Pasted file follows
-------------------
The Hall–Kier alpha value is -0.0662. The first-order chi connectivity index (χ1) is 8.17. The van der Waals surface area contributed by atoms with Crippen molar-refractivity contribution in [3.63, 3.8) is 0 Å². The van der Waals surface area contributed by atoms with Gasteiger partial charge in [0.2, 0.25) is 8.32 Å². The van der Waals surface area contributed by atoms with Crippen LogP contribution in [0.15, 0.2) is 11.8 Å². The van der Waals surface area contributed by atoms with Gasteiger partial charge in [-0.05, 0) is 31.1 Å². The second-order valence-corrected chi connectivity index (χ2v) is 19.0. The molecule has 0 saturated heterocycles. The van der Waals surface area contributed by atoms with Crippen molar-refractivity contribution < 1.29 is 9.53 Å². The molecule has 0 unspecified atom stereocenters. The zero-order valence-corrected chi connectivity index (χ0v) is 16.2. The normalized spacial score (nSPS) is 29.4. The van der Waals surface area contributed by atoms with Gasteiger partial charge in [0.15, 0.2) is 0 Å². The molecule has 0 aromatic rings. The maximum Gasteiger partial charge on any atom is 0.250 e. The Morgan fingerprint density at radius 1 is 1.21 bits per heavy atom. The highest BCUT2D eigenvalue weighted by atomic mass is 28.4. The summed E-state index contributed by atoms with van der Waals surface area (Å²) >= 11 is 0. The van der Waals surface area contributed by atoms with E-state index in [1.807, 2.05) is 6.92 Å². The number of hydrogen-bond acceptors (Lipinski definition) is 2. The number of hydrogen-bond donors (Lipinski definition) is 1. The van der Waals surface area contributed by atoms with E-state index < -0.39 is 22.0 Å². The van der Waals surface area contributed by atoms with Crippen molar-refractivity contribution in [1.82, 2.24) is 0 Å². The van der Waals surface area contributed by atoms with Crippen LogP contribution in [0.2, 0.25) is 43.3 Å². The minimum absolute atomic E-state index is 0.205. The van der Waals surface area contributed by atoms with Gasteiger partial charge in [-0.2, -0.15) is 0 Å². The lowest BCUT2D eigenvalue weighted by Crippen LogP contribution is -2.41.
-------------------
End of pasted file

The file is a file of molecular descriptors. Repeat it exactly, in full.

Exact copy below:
The Hall–Kier alpha value is -0.0662. The first-order chi connectivity index (χ1) is 8.17. The van der Waals surface area contributed by atoms with Crippen molar-refractivity contribution in [3.63, 3.8) is 0 Å². The van der Waals surface area contributed by atoms with Gasteiger partial charge in [0.2, 0.25) is 8.32 Å². The van der Waals surface area contributed by atoms with Crippen LogP contribution in [0.15, 0.2) is 11.8 Å². The van der Waals surface area contributed by atoms with Gasteiger partial charge in [-0.05, 0) is 31.1 Å². The second-order valence-corrected chi connectivity index (χ2v) is 19.0. The molecule has 0 saturated heterocycles. The van der Waals surface area contributed by atoms with Crippen molar-refractivity contribution < 1.29 is 9.53 Å². The molecule has 0 unspecified atom stereocenters. The zero-order valence-corrected chi connectivity index (χ0v) is 16.2. The normalized spacial score (nSPS) is 29.4. The van der Waals surface area contributed by atoms with Gasteiger partial charge in [0.15, 0.2) is 0 Å². The molecule has 0 aromatic rings. The maximum Gasteiger partial charge on any atom is 0.250 e. The Morgan fingerprint density at radius 1 is 1.21 bits per heavy atom. The highest BCUT2D eigenvalue weighted by atomic mass is 28.4. The summed E-state index contributed by atoms with van der Waals surface area (Å²) >= 11 is 0. The van der Waals surface area contributed by atoms with E-state index in [1.807, 2.05) is 6.92 Å². The number of hydrogen-bond acceptors (Lipinski definition) is 2. The number of hydrogen-bond donors (Lipinski definition) is 1. The van der Waals surface area contributed by atoms with E-state index < -0.39 is 22.0 Å². The van der Waals surface area contributed by atoms with Crippen molar-refractivity contribution in [1.82, 2.24) is 0 Å². The van der Waals surface area contributed by atoms with Crippen LogP contribution in [0.2, 0.25) is 43.3 Å². The minimum absolute atomic E-state index is 0.205. The van der Waals surface area contributed by atoms with Gasteiger partial charge in [-0.2, -0.15) is 0 Å². The lowest BCUT2D eigenvalue weighted by Crippen LogP contribution is -2.41.